So who are the people on benefits, really? The answer actually seems to be most of us. 64% of families, and about 30million individual people - half the total population of the UK. The people on benefits are our friends, colleagues and neighbours, our families, ourselves.
The Mid Staffs report gave nursing a considerable shake, but those bad eggs are not representative of the nursing population, and certainly not of my mother.
Since the start of the economic downturn and change in government, our voluntary community dance programme has struggled to find funds. Most of the money available is going to large organisations, in the expectation that it will then be filtered out into the community and into smaller delivery projects like ours - but this isn't working.
The numbers say it all: 154 states voted for the Treaty and only thre voted against - Iran, Syria and North Korea - the same three that blocked the adoption of the Treaty by consensus at the end of last week's Diplomatic Conference.
It was said by the prosecution in the trial of Mick and Mairead Philpott that they had started the fire at 18 Victory Road in order to "frame" his mis...
It's quiz time. Who said this? "We need our nuclear deterrent as much today as we did when a previous British government embarked on it over six decades ago ... The nuclear threat has not gone away."
It seems to me that 'giving offence' is now one of the most heinous criminal charges on the statute book. If this carries on, we will need to redraft Voltaire's famous saying: "I don't agree with what you say but I will defend to the death your right to say it" to read something different
Liberty's website declares on its home page "Working to PROTECT CIVIL LIBERTIES, and PROMOTE HUMAN RIGHTS for everyone". But does that "everyone" not include journalists?
There is a real danger we make it impossible for disabled people to be part of the community. The Paralympics effect was about making disabled people more visible. The crisis in social care for disabled people - to mis-use Lord Coe's quote - could mean we simply never see disabled people again.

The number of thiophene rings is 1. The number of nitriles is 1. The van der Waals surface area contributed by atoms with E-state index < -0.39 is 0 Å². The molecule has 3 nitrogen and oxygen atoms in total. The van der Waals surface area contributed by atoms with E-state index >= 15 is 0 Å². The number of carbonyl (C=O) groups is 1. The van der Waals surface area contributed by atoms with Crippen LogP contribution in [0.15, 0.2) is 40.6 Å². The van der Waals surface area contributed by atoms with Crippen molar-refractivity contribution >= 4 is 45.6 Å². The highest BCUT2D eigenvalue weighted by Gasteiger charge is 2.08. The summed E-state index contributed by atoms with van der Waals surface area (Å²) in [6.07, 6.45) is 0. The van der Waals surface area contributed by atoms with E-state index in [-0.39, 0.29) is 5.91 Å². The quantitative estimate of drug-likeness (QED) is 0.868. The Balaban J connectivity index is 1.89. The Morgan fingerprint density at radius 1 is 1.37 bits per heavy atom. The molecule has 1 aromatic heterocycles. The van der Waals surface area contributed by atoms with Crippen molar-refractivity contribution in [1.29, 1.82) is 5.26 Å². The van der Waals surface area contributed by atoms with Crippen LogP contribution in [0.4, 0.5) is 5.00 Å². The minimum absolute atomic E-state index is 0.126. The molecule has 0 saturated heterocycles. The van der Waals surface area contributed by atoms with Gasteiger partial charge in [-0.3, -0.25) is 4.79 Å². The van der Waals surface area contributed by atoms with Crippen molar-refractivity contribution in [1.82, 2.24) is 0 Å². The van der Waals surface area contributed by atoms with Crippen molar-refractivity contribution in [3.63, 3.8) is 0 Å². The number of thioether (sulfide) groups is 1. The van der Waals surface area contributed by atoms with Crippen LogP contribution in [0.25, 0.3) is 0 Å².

Paedobritain has been trending not because there is moral panic but because many people are angry that large-scale child abuse has happened - sometimes involving prominent people - and there are still questions not being answered.
Let me make it clear: I am not a Boris Johnson fan. For me, he is a sideshow act; although I do believe he is serious about having power. Having watched Eddie Mair eviscerate him on the Marr show the day before, I was curious to see him up close and personal.
It seems that everyone believes that parenting classes are wonderful idea - except for the parents.
One of the biggest future challenges for Totnes and similar towns is the rising cost of social care as the population ages and public services continue to shrink. Community-based approaches could reduce costs for local people and create jobs and opportunities at the same time.
Today, when nurses are being urged, in effect, to go back to school and retrain, the implication is that the more recent scandals were all the fault of nurses. Why? Presumably because they are easier to pick on: mostly female, further down the pecking order and therefore less powerful.
Like Citizens Advice the Money Advice Trust that runs the Debtline has called for the OFT to intervene where these companies are not sticking to 'responsible lending' practices.
The problem now for Rupert Murdoch, Paul Dacre and the Barclay brothers, who between them control most of the British press, is that the British public have got their number. Most people now know what's been going on and they don't like it. Until recently, Murdoch controlled the government and, disgracefully, sections of the police. At the same time, he and his UK employees repeatedly told us that phone hacking had involved only one rogue reporter. Newscorp, he said, had "zero tolerance" of wrongdoing. We now know that was untrue.